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Britain has signed deals to secure 90 million doses of two possible COVID-19 vaccines from the Pfizer Inc and BioNTech alliance and French group Valneva, the business ministry said on Monday.
Britain had secured 30 million doses of the experimental BioNTech/Pfizer vaccine, and a deal in principle for 60 million doses of the Valneva vaccine, with an option of 40 million more doses if it was proven to be safe, effective and suitable, the ministry said.
Financial terms of the deals were not confirmed.
"This new partnership with some of the world's foremost pharmaceutical and vaccine companies will ensure the UK has the best chance possible of securing a vaccine that protects those most at risk," business minister Alok Sharma said.
The deals follow a previously announced agreement with AstraZeneca for the firm to produce 100 million doses of its potential vaccine being developed in partnership with the University of Oxford.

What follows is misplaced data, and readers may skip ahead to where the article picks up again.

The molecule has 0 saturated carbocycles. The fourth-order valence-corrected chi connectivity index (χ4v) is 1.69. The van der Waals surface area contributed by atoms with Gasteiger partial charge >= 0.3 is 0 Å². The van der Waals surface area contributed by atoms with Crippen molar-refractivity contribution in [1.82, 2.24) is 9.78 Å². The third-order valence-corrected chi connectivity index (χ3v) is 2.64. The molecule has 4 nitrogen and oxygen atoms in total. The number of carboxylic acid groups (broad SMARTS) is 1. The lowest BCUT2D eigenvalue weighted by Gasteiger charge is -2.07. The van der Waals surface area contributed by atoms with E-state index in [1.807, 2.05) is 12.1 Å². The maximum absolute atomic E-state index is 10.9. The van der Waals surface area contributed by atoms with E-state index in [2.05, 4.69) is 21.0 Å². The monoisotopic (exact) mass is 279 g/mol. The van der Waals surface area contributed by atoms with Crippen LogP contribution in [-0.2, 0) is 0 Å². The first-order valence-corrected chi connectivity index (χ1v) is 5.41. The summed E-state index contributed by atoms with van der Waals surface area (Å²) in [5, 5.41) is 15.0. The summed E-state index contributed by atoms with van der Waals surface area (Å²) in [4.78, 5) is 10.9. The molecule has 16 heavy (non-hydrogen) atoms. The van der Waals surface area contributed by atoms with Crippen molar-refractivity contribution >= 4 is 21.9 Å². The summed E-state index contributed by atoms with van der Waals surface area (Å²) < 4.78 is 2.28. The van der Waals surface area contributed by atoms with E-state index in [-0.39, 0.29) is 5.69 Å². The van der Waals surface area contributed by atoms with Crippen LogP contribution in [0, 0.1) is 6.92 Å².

There is currently no working vaccine against COVID-19, the disease caused by the novel coronavirus, and experts say one will be needed to control the pandemic that has infected millions of people around the world and killed over 600,000.
Britain also said on Monday it had secured treatments containing COVID-19-neutralising antibodies from AstraZeneca to protect people who can't be vaccinated.Reuters
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The United Kingdom left the bloc at the end of January, but EU law still applies until the end of a post-Brexit transition period, and would normally restrict state subsidies.
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Health Secretary Matt Hancock is examining a legislation required for the shutdown after it was disclosed that Leicester, a city of around 350,000 people in the East Midlands, has had over 650 COVID-19 cases in the fortnight to June 16, the newspaper reported.
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